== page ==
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If Google Street View is available, the image is from the best available vantage point looking, if possible, towards the location of the monument. Where it is not available, the satellite view is shown instead.
Latitude: 52.0439 / 52°2'38"N
Longitude: -3.2664 / 3°15'58"W
OS Eastings: 313243
OS Northings: 239149
OS Grid: SO132391
Mapcode National: GBR YV.FGD2
Mapcode Global: VH6BG.BWKH
Entry Name: Boughrood Castle
Source ID: 1932
Cadw Legacy ID: RD072
Schedule Class: Defence
Community: Glasbury (Y Clas-ar-wy)
Traditional County: Radnorshire
The monument comprises the remains of a motte and ditch, dating to the medieval period (c. 1066 -1540 AD). A motte is a large conical or pyramidal mound of soil and/or stone, usually surrounded by either a wet or dry ditch, and surmounted by a tower constructed of timber or stone. Boughrood Castle sits on a slight west-facing spur overlooking the Wye valley. The site consists of the remains of a large motte, standing c.3.5m high, with a base diameter of c.35m and a summit c.10m in diameter. The motte was originally surrounded by a ditch and counterscarp bank, which survived into recent years only on the north-west side where the ditch was c.6m wide and c.1.3m deep and the counterscarp c.8m wide. The south-eastern halves of the motte and ditch were removed by the construction of the adjacent Castle Farm. Earlier sources reported a bank c.4m wide and c.1m high running around the summit of the motte, attesting to the former presence of stone walling here; the area was however landscaped in the 1990s and these features are no longer visible. Some of the stonework may have related to use as part of the garden of the nearby Boughrood Castle.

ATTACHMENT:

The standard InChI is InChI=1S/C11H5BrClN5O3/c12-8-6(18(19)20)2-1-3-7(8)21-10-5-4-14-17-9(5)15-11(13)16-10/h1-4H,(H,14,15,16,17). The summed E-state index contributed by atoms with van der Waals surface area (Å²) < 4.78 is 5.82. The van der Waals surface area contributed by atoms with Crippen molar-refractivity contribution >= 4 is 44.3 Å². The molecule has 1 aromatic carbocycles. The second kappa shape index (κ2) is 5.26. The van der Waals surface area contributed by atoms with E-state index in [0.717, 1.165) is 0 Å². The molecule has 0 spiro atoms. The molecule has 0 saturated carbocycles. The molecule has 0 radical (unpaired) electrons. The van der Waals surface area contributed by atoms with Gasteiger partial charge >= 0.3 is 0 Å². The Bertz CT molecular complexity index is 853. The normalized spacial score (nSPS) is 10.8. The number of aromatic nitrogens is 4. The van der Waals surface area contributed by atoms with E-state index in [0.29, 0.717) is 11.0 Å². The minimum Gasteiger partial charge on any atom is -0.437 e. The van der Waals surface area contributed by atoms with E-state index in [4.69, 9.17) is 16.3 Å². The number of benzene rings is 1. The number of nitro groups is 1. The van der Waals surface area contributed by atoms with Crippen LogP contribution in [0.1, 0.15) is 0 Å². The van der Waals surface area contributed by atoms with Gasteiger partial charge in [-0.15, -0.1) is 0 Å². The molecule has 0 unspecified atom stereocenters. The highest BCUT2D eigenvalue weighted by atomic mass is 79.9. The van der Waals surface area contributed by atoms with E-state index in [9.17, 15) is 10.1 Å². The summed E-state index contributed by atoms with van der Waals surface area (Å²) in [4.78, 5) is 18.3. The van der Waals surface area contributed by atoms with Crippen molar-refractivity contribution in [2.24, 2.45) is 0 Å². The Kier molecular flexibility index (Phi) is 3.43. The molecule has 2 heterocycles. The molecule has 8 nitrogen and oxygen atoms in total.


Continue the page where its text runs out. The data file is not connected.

The monument is of national importance for its potential to enhance our knowledge of medieval defensive practices. The monument is well-preserved and an important relic of the medieval landscape. It retains significant archaeological potential, with a strong probability of the presence of both structural evidence and intact associated deposits.
The scheduled area comprises the remains described and areas around them within which related evidence may be expected to survive.
Other nearby scheduled monuments